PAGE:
This is why I have pushed hard for neuroimaging journals to offer Registered Reports (RRs). The RR format eliminates the fear of preregistration producing unpublishable results because, for RRs, the editorial decision is made before the results are known. Detailed study protocols are reviewed before researchers commence the research, and following detailed review of the theory and methods, the highest quality submissions are accepted for later publication regardless of how the results turn out. Researchers can also report additional exploratory (unregistered) analyses, clearly flagged as exploratory, and are encouraged to include preliminary experiments to validate a proposed analysis pipeline.
This week sees the launch of Registered Reports as a new article option at NeuroImage as part of a two-year pilot initiative, co-edited by me, Birte Forstmann (University of Amsterdam), Rob Leech (Kings College London), Jeanette Mumford (University of Wisconsin-Madison), Kevin Murphy (Cardiff University) and Pia Rotshtein (University of Birmingham). In addition to the usual features of Registered Reports, we are also inviting proposals for secondary analyses of existing but unobserved datasets, innovative approaches using Bayesian adaptive optimisation to combine the strengths of exploratory and confirmatory science, and review/perspectives articles on the potential costs and benefits of preregistration in neuroimaging research. Submissions are invited in any area of human neuroimaging and readers can find detailed author guidelines here.
Preregistration in neuroimaging is a high stakes intervention. The combination of high analytic flexibility combined with high risk of bias and high expense of data generation means that it has the potential to yield perhaps the greatest scientific benefits of any field to which it has been applied so far. But because of this methodological complexity, preregistration also brings some of the greatest challenges.
One such challenge is power analysis. Many of the 103 journals that currently offer RRs require high prospective power to detect the smallest effect of theoretical interest (e.g. 0.9 at Cortex, 0.95 at Nature Human Behaviour), but we know that MRI in particular is underpowered to detect theoretically plausible effect sizes, and we also know that many researchers do not have the resources to fund large studies. At one level this problem can be solved by consortia projects. Initiatives such as the Psychological Science Accelerator, Study Swap and the ENIGMA neuroimaging consortium are blazing a trail to facilitate more definitive team-oriented science. However, the main benefit of RRs lies not in the support of big science but in the elimination of publication bias and selective reporting. Therefore, to make the format as accessible as possible to the neuroimaging community, the RR format at NeuroImage will not set a minimum required statistical power or sample size. Instead we will simply require authors to justify the sample size they are proposing.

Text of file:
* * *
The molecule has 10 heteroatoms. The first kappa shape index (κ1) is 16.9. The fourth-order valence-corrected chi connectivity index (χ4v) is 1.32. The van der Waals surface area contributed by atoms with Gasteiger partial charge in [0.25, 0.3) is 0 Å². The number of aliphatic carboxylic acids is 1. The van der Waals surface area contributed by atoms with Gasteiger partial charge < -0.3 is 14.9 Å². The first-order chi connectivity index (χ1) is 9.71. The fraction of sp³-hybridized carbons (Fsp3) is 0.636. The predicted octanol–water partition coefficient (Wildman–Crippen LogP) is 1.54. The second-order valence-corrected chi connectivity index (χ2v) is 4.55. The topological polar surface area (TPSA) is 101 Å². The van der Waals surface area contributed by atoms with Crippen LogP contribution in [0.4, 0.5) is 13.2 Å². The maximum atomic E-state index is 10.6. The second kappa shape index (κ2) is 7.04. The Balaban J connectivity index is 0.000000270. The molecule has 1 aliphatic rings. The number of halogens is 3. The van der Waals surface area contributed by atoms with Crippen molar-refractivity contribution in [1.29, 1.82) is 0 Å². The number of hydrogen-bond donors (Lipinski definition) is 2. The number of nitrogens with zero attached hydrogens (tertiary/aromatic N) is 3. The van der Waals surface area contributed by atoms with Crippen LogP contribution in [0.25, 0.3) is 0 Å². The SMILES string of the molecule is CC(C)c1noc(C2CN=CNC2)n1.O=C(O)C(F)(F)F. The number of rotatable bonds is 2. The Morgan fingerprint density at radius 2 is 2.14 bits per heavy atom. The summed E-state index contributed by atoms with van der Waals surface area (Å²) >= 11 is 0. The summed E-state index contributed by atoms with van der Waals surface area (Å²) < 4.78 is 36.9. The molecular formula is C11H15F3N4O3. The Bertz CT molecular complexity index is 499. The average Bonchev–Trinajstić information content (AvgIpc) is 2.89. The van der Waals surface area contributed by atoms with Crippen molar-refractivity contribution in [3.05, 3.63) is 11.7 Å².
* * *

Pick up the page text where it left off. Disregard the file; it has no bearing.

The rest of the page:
A bigger question is whether preregistration in neuroimaging is even feasible. To what extent will researchers feel able to prespecify their analysis pipelines in advance? For a RR, if an exact pipeline cannot be prespecified then researchers will be given the opportunity to prespecify data-dependent contingencies (e.g. if the data look like this, then we will apply this filter, etc.). They may also propose a blinded analysis strategy or an adaptive design in which some decisions will be post hoc, but actively protected from bias. Can such approaches succeed? I believe they can but for me the most fascinating outcome of this particular RR launch will be to discover how a community of talented analysts tackles this challenge.
Chris Chambers is a professor of cognitive neuroscience at the Cardiff University Brain Research Imaging Centre and guest section editor for Registered Reports at NeuroImage